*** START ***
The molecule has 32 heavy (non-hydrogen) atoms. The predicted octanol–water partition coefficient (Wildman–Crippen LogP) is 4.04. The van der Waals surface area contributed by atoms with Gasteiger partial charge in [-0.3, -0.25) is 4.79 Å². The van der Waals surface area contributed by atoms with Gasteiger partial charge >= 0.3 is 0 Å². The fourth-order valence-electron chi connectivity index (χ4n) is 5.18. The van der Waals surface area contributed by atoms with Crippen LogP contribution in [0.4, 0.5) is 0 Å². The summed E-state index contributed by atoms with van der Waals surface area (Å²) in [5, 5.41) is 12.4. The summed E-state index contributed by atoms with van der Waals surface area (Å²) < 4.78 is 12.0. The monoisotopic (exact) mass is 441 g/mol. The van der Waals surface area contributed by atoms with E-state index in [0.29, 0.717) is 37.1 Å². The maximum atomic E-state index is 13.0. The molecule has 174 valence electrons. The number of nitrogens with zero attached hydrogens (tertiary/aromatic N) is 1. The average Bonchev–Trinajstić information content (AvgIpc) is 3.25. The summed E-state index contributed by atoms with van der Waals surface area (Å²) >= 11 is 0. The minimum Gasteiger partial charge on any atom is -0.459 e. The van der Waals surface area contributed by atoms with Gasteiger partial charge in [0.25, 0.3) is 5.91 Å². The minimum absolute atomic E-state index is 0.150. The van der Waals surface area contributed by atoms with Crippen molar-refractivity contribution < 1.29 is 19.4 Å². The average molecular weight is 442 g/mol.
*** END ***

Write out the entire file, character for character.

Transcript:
The molecule has 32 heavy (non-hydrogen) atoms. The predicted octanol–water partition coefficient (Wildman–Crippen LogP) is 4.04. The van der Waals surface area contributed by atoms with Gasteiger partial charge in [-0.3, -0.25) is 4.79 Å². The van der Waals surface area contributed by atoms with Gasteiger partial charge >= 0.3 is 0 Å². The fourth-order valence-electron chi connectivity index (χ4n) is 5.18. The van der Waals surface area contributed by atoms with Crippen LogP contribution in [0.4, 0.5) is 0 Å². The summed E-state index contributed by atoms with van der Waals surface area (Å²) in [5, 5.41) is 12.4. The summed E-state index contributed by atoms with van der Waals surface area (Å²) < 4.78 is 12.0. The monoisotopic (exact) mass is 441 g/mol. The van der Waals surface area contributed by atoms with E-state index in [0.29, 0.717) is 37.1 Å². The maximum atomic E-state index is 13.0. The molecule has 174 valence electrons. The number of nitrogens with zero attached hydrogens (tertiary/aromatic N) is 1. The average Bonchev–Trinajstić information content (AvgIpc) is 3.25. The summed E-state index contributed by atoms with van der Waals surface area (Å²) >= 11 is 0. The minimum Gasteiger partial charge on any atom is -0.459 e. The van der Waals surface area contributed by atoms with Gasteiger partial charge in [0.25, 0.3) is 5.91 Å². The minimum absolute atomic E-state index is 0.150. The van der Waals surface area contributed by atoms with Crippen molar-refractivity contribution < 1.29 is 19.4 Å². The average molecular weight is 442 g/mol.